Mumbai: After 'Buland Darwaza' Collapses At Nagpada’s Mastan Dargah, Concerns Rises About Other Soaring Arches In City

Mumbai: After 'Buland Darwaza' Collapses At Nagpada’s Mastan Dargah, Concerns Rises About Other Soaring Arches In City

The collapse of the 'Buland Darwaza' of Mastan Shah Qadri Dargah, in Nagpada, during the May 13 storm, barely seven months after it was built with public funds, has drawn attention to the safety of similar commemorative gates across the city.

Manoj RamakrishnanUpdated: Thursday, June 13, 2024, 12:11 AM IST
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Mumbai: After 'Buland Darwaza' Collapses At Nagpada’s Mastan Dargah, Concerns Rises About Other Soaring Arches In City |

Mumbai: The collapse of the 'Buland Darwaza' of Mastan Shah Qadri Dargah, in Nagpada, during the May 13 storm, barely seven months after it was built with public funds, has drawn attention to the safety of similar commemorative gates across the city.

Residents have asked for an inquiry into the incident that could have endangered innocent lives. Though local residents have given testimonials that the gate had collapsed, Mumbai Housing and Area Development Authority (MHADA), which built the structure through its Member of Legislative Assembly (MLA) funds, said that they were not initially involved or informed about the fate of the gate. They said they were told that the arch gate was removed by residents. MHADA said they will inspect other similar structures and ensure they meet safety standards.

The gate, built near the 269-year-old Mastan Shah Qadri dargah, in Mastan Talao, Nagpada, was inaugurated in October 2023. It was built with funds from local MLA Amin Patel who said he spoke to the contractors and MHADA after the incident. "It will be rebuilt. A lot of trees in the area fell during the storm. The storm was unusual for Mumbai," said Patel.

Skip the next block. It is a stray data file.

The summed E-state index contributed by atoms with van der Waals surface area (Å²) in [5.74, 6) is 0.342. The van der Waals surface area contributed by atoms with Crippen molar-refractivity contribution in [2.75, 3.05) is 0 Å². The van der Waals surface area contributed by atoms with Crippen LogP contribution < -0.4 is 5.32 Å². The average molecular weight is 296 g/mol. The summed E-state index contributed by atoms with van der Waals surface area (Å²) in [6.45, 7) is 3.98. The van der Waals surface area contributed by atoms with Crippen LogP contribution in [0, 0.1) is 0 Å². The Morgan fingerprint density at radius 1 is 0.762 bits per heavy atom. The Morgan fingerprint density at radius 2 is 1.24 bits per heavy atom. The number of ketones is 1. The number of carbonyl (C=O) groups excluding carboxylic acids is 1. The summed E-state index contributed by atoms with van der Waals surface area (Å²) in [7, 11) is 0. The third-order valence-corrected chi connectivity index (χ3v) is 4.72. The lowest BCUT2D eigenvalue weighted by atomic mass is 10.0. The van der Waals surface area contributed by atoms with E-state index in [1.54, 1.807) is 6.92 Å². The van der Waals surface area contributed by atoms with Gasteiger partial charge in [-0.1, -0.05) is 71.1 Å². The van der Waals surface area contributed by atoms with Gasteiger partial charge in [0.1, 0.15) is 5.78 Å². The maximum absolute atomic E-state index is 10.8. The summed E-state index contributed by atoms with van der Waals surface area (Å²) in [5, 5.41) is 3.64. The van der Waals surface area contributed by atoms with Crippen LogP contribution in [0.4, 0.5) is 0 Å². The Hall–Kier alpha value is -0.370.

The gate, estimated to be between 20 and 25 feet high, collapsed in the evening when an unprecedented storm brought down a giant hoarding in Ghatkopar, killing 17 people. The collapse of Mastan Shah Dargah's gate did not cause any casualties, but residents have asked for an inquiry into the incident.

Jama Masjid Chairman Shuaib Khatib, resident of the area, raised concerns over the collapse of the Bulund Darwaza. "MLA Amin Patel allocated funds for this Gate, and within six months, it collapsed. By Allah's grace, no one was harmed," said Khatib. "Why has there been no investigation into the contractor's work? How long will the misuse of Mumbai taxpayers' money continue?"

Khatib said that tenders must have been issued for the project. "The gate must have been constructed with the approval of engineers and architects. Between Rs 20 to Rs 25 lakhs must have been spent on the gate. If this was so, why was there no inquiry or FIR (First Information Report) with the police?" asked Khatib. "The MLA inaugurated it. They are trying to hush up the incident."

Patel said that there are similar structures all over Mumbai. Most are made from alucobond (aluminium panels), steel, and concrete and can tower up to four floors. "Many mandals and Buddhist temples also have gates like this. We should take all precautions while installing such gates. The gate at Mastan Dargah was built properly. It fell systematically and no passersby were injured," Patel added.

Javed Juneja, a corporator from the area, said, "We did not anticipate the problem. The material used was light in weight, but 10 minutes of the storm and the wind direction brought the gate down. MHADA must have inquired into the incident."

MHADA said they sent a team to inspect similar structures in the area, to ensure their stability. "We understand there are similar gates in the area, and we share the community's concerns about potential safety hazards. To address this, we will collaborate with relevant authorities to inspect these structures and ensure they meet all safety standards. Preventative maintenance and safety checks will be prioritized to avoid any future risks. The Deputy Chief Engineer of the Slum Board of MHADA has been tasked with overseeing these inspections," said Minal Jagtap, Executive Engineer, City, Slum Board, MHADA.

However, contradicting claims by residents that the gate had fallen during the storm, MHADA said the structure was removed as a precaution due to concerns over its stability.

"The arch-like structure, which does not have any historical significance is not even called Buland Darwaza nor is it a replica of Buland Darwaza, was simply an architectural element designed to guide visitors from the market to the dargah. The locals observed that the 20-feet tall iron-steel structure as risky during the storm on May 13, 2024, in Mumbai. So they informed the contractor, who then consulted with the MLA. To prevent any potential mishap, the decision was made to remove the structure safely. MHADA was not initially involved or informed about the removal, which is why our response came after the fact," added Jagtap.

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